BresaGen announces Australia's first cloned pig
Wednesday, 9 May 2001
Australian biotechnology company, BresaGen Limited, in association with the Immunology Research Centre, St Vincent's Hospital Melbourne, has made a major breakthrough in cloning technology.
Australia's first cloned pig is now five weeks old, has been weaned and is healthy and growing normally.
It is anticipated that the new cloning technology will have a major impact in guarding against the outbreak of animal disease and in the area of xenotransplantation - the use of animal organs for transplantation into humans.
The most obvious commercial use for cloning technology is the improved breeding of livestock. Cloning allows breeders to take a small number of animals with superior genetics and rapidly produce more.
BresaGen Program Leader Dr Mark Nottle described it as "a very good result considering that this was the first transfer using our new method."
"In addition to gains in productivity, cloning could be very useful in guarding against an outbreak of diseases such as Foot and Mouth," Dr Nottle said. "Once an animal is identified as having natural resistance to a particular disease, a breeding company would use cloning to produce large numbers of animals. These animals would be supplied to farmers as breeding stock for new herds."
BresaGen President & CEO, Dr John Smeaton, said the technology used to clone the pig was unique.
"It is significantly different from the technology used to make Dolly the sheep," he explained. "Basically what works in sheep doesn't work in pigs, so we had to start from scratch. Consequently we have something new for the pig and have filed a patent application. This is an excellent result for BresaGen and is indicative of the technical strength the company has in the field of reproductive biology and embryo research."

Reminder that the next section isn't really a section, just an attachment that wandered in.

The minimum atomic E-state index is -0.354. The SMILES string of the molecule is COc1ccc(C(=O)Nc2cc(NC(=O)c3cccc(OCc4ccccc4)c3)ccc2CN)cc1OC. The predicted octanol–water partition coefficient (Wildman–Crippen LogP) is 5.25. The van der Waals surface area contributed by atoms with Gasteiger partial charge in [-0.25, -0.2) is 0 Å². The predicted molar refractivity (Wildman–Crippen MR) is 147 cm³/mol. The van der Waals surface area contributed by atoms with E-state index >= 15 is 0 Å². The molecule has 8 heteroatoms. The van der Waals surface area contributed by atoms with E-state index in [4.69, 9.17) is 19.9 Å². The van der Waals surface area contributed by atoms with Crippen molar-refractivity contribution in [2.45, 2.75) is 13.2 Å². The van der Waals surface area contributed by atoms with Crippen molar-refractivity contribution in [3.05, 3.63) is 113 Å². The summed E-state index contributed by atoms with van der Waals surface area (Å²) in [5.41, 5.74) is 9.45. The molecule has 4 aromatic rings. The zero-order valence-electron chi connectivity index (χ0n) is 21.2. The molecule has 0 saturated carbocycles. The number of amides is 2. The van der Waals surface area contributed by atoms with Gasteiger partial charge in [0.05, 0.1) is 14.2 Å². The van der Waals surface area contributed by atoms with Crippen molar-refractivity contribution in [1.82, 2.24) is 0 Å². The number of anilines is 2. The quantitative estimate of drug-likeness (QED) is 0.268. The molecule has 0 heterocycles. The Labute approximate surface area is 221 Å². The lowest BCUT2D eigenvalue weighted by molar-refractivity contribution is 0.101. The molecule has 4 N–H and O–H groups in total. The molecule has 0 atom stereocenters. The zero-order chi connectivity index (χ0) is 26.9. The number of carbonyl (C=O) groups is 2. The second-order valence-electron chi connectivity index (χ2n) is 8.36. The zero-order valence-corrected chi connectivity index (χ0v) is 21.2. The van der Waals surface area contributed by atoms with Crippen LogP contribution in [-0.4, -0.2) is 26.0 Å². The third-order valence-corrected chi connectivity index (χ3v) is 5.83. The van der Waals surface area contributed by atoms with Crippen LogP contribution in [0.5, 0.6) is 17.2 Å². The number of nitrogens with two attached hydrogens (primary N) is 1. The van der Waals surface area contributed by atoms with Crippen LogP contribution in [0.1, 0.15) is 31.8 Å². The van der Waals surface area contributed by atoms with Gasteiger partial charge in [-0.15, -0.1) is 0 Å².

A further application, and one of particular interest to the medical community, is xenotransplantation. Every year thousands of people around the world die while waiting for organ transplantation. Pigs are a potential source of these organs but the pigs need to be genetically modified so that their organs are not rejected by the human immune system.
Professor Tony d'Apice of St Vincent's Hospital Melbourne said: "This cloning technology will provide a method whereby the function of one of the genes thought to be important in the rejection of these organs can be eliminated or 'knocked out'. The gene, called the 'Gal gene', is present in pigs but absent in humans. It will be possible to produce pigs without this gene and provide donor organs more compatible for human transplantation."
The pig was cloned from cells which had been frozen in liquid nitrogen for more than two years. This makes the technology useful in conserving valuable and rare genetics. Simply by freezing skin cells it should be possible to preserve the genetics of valuable animals.
The St. Vincent's Hospital / Bresagen research program in xenotransplantation has been funded by an R&D Syndicate and by Nextran Inc a subsidiary of Baxter Healthcare. Commercialisation of this technology will lead to significant royalty streams flowing to BresaGen.
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Mr David Ellis
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